Genetically-modified goats could make a big difference in the war against our biggest killer, New Zealand scientists have found.
Over recent decades, researchers have increasingly turned to antibodies - the main weapons of our immune system - to fight cancer.
While our immune system normally makes use of a large collection of antibodies that can target slightly different parts of a pathogen, one in particular is capable of recognising a single, specific target.
That's made what are called monoclonal antibodies - or mAbs - exciting candidates for anti-cancer therapy, with the potential to exploit differences between cancer cells and normal ones.
One of the best-known examples today is breast cancer therapy Herceptin, designed to spot and bind to the HER2 proteins on the surface of cancer cells.
AgResearch senior scientist Dr Goetz Laible said mAbs continued to represent an important class of pharmaceutical proteins for the treatment of many serious human diseases, cancer among them.
However, therapies required the application of relatively large amounts of mAb for each patient - and getting that scale out of traditional lab-based methods wasn't so easy.
"Mammalian cells need a highly controlled environment for their culture which causes high production and scale-up costs," Laible said.
That's where animals - capable of producing large amounts of these proteins in their milk - could speed things up.
In a new study, Laible and colleagues turned to transgenic goats - or those that have had a foreign gene deliberately inserted into their genome - to see if they'd make a suitable platform for cetuximab, an mAb commercially produced as Erbitux.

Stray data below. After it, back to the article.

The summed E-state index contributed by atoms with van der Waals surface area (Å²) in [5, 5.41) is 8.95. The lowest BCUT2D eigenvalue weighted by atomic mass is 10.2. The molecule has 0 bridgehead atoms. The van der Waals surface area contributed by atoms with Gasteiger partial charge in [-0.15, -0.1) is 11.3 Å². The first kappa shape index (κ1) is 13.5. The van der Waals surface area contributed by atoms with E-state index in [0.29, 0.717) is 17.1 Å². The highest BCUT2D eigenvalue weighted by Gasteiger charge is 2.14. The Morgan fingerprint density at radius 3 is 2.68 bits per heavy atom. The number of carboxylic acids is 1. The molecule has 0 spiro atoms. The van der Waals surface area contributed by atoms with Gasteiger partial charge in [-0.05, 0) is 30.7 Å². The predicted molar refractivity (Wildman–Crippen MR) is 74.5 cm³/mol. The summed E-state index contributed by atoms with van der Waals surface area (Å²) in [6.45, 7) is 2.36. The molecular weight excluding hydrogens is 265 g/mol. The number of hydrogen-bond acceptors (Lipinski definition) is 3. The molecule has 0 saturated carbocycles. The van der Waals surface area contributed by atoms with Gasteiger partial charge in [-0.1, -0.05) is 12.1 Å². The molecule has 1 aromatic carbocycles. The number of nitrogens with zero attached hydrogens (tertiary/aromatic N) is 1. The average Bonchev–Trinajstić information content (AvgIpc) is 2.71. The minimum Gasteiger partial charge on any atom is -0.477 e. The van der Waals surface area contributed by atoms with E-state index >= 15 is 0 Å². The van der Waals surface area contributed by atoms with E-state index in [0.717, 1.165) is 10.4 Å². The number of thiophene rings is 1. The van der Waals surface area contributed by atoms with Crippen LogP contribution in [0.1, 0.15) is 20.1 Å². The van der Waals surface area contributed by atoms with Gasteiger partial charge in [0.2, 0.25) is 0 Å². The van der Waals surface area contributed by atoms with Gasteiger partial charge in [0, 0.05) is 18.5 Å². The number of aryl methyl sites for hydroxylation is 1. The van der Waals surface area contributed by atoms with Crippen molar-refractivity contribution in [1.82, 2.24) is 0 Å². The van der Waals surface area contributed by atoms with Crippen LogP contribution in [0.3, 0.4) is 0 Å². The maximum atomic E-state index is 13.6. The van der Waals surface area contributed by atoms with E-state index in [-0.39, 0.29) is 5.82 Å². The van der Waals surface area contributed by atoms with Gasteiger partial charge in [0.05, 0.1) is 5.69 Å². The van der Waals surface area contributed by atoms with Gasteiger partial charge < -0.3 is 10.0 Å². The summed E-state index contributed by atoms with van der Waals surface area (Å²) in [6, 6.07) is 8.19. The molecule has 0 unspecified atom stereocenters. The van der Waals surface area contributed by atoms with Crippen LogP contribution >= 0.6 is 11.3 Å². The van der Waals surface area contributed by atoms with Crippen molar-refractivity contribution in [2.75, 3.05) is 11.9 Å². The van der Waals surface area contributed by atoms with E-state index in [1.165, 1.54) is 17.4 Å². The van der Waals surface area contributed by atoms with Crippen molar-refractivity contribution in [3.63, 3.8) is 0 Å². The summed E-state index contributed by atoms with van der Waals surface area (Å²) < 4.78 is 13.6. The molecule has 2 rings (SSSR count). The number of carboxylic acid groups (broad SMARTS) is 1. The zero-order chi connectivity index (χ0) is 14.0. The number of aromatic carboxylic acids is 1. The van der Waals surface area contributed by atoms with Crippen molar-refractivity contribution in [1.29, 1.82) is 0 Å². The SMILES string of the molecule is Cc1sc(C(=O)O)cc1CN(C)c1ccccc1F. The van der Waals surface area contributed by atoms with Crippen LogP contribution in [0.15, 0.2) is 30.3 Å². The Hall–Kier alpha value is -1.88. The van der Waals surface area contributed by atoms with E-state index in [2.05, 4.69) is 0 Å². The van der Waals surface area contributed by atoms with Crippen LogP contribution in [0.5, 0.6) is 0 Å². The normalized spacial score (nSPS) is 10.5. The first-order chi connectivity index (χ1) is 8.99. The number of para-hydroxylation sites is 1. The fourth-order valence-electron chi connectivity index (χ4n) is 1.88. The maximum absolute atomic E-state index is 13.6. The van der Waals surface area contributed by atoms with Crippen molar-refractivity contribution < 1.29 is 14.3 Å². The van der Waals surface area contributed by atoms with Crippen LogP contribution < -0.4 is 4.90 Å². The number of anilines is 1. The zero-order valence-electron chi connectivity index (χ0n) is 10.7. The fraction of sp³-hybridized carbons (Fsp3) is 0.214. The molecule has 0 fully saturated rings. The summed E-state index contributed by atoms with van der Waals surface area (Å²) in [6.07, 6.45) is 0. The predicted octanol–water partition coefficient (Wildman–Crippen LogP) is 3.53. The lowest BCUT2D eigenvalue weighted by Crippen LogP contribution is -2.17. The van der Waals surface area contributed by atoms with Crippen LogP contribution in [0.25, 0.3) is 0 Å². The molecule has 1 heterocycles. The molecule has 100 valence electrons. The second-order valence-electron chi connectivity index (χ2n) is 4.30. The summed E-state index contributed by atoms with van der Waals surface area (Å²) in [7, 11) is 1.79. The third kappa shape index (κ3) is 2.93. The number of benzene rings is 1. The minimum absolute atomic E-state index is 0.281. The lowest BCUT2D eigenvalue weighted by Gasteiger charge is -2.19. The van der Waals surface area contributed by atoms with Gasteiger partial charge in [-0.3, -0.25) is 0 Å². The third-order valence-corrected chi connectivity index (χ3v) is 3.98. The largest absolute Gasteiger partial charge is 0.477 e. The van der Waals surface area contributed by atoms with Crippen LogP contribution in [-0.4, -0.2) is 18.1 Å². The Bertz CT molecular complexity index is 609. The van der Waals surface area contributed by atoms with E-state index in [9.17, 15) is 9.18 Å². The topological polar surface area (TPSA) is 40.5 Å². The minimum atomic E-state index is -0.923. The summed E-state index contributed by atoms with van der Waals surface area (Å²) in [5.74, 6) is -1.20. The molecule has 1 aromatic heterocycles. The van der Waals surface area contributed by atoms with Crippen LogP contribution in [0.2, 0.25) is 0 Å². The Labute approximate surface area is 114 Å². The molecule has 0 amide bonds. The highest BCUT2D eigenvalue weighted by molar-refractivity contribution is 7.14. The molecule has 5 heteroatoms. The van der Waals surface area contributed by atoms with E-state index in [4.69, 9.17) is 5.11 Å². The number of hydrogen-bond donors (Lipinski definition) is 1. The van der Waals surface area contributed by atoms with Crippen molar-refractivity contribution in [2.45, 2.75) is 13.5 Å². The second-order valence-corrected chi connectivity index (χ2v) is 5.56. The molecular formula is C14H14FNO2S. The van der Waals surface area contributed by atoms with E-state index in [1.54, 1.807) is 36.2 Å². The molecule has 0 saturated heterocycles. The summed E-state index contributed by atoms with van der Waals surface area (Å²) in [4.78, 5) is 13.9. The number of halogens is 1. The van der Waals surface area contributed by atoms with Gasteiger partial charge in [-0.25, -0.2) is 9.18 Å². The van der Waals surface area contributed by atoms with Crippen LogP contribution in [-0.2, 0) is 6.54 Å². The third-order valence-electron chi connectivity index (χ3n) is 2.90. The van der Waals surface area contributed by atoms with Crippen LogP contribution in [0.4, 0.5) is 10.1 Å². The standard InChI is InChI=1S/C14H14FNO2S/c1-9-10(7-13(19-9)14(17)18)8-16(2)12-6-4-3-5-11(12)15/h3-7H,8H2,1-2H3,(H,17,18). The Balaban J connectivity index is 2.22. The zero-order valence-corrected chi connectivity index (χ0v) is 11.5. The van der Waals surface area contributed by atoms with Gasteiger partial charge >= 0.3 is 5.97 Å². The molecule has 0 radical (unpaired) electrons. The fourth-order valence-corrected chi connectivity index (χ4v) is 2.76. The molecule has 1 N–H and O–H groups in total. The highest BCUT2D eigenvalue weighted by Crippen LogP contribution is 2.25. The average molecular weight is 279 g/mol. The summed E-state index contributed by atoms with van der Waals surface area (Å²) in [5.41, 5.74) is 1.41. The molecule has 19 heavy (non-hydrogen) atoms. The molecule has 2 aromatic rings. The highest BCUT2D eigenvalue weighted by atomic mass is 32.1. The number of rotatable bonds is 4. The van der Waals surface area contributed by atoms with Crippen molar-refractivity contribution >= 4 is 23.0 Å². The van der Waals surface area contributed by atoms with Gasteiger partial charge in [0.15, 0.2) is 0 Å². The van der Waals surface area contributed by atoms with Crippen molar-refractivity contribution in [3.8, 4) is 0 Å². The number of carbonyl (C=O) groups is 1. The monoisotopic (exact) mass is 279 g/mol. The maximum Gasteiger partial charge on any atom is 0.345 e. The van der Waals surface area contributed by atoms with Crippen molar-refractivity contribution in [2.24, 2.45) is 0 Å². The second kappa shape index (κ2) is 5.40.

Genes holding the information for producing the mAb in milk were inserted into the genome of goat cells, from which the scientists produced live goats using the same technology made famous by the cloning of sheep Dolly.
"The additional genes in the genome enabled these goats to produce the antibody in their milk," Laible said.
"Aside from this change in their milk, the goats involved are otherwise healthy, normal animals."
His team were specifically interested to see whether the goats could not only make large volumes of the protein, but also whether it could be purified from the milk - and whether goat-produced mAb turned out to be fully functional.
Not only did the goats tick those boxes, but their mAb also appeared to be less immunogenic - producing less of an immune response - while packing attributes comparable with commercially available mAb produced in cultured mammalian cells.
Laible was excited at the prospect.
"A production platform for high-value therapeutic mAbs in goats would be especially attractive for New Zealand," he said.
"Our animals have an excellent health status and are free of many harmful animal diseases that are common in many other countries.
"Adding New Zealand's leading expertise in farm animal genetics and reproductive technologies, quality milk processing capabilities and efficient farming systems, this shows what an opportunity this could hold."
The findings, published in preprint server bioRxiv, follow a slew of fascinating insights AgResearch scientists have gained through genetically engineering animals.
In 2018, they discovered a new way to knock out a major milk allergen by editing a cow's genome.
They're now using the latest GE tech to create New Zealand's first "climate-smart" cow - boasting better milk production, greater heat tolerance, and fewer emissions - along with pigs that could make ideal organ donors for humans in the future.